Of course, because Cuddlr has no filter to speak of, I couldn’t stop the requests from coming in, or message them that I was only interested in women. Even if I wanted to accept their requests and vet them beforehand, I couldn’t: Because the app had just launched last week, none of them had any Cuddlr ratings, which is the only way to assess whether or not a Cuddlr is, in fact, a creeper. (After a cuddle, you’re supposed to give a Cuddlr a thumbs-up if it was successful, and thumbs-down if it was creepy or inappropriate.) But even if I did have those tools at my disposal, my experience on online dating sites like Tinder and OKCupid have taught me that it probably wouldn’t have made a difference: The requests would keep coming in anyway.

Maybe the onslaught of requests from male Cuddlrs was because my profile photo made me look exceptionally soft and snuggly, but I doubt it. I suspect I kept getting so many Cuddlr requests from men—and none at all from women—because the men on Cuddlr wanted to take any opportunity to play big spoon and press themselves against a welcoming lady. That’s not to say that all the men on Cuddlr shared this motivation—I’m sure many were using the app in exactly the spirit it was intended—but I can say that I got enough requests that I decided to delete the app entirely.

In theory, Cuddlr is trying to do something completely different from most other dating apps: It’s using a digital platform to get people to think of physical intimacy in an entirely new way. To a certain extent, I think this is an interesting and valuable concept. But in practice, Cuddlr is no different from other dating apps—in fact, given its lack of filters and its location-based settings, it might even be more dangerous.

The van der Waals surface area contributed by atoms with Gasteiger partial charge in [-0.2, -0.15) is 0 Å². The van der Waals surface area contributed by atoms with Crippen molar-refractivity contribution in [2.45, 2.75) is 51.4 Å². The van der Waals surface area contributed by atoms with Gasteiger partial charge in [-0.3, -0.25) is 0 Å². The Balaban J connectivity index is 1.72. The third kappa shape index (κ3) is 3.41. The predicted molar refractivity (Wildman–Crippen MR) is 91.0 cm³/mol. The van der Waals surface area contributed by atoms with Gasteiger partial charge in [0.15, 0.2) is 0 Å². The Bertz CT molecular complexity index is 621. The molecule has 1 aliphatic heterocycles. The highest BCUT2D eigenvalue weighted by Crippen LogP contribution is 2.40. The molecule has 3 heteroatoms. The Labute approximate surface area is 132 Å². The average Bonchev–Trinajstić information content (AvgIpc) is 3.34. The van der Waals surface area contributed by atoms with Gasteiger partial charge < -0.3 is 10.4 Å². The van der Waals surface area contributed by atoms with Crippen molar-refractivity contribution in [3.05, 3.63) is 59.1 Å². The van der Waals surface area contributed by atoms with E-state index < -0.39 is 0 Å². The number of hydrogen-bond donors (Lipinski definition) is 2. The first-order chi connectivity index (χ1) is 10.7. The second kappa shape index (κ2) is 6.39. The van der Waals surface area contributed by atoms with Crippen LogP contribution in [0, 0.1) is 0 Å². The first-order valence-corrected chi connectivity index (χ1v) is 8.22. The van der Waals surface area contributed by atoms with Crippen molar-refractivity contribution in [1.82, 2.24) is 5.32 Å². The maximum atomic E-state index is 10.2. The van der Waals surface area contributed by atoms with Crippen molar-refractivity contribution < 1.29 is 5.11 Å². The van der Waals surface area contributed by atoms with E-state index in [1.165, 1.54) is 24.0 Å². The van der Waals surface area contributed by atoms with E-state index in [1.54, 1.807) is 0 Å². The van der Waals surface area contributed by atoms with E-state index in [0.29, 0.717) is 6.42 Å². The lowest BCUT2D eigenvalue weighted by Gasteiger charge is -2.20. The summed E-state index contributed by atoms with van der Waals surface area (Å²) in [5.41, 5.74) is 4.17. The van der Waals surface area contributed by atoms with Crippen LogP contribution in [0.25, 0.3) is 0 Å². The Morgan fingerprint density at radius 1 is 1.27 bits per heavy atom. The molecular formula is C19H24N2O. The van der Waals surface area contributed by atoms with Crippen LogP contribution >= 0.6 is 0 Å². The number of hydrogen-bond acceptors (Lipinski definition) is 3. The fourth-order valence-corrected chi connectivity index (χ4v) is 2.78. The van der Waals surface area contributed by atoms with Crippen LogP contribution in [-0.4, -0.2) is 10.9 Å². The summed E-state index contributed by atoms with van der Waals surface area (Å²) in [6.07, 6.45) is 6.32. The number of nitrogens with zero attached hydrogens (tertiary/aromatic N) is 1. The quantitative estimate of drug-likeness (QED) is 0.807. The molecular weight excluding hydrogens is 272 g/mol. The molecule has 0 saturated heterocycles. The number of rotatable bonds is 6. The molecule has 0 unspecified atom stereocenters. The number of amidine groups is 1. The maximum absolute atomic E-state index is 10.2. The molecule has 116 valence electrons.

One day, it’s possible that we might live in a world where people can respect and connect with each other the way that Cuddlr’s creators and the Free Hugs sandwich board guy want us to. But it’s safe to say that we don’t live in that world quite yet, and despite its lofty utopian aims, it’s doubtful that an app like Cuddlr is bringing us any closer.

Screengrab via Charlie Williams/Vimeo

EJ Dickson

EJ Dickson

EJ Dickson is a writer and editor who primarily covers sex, dating, and relationships, with a special focus on the intersection of intimacy and technology. She served as the Daily Dot’s IRL editor from January 2014 to July 2015. Her work has since appeared in the New York Times, Rolling Stone, Mic, Bustle, Romper, and Men’s Health.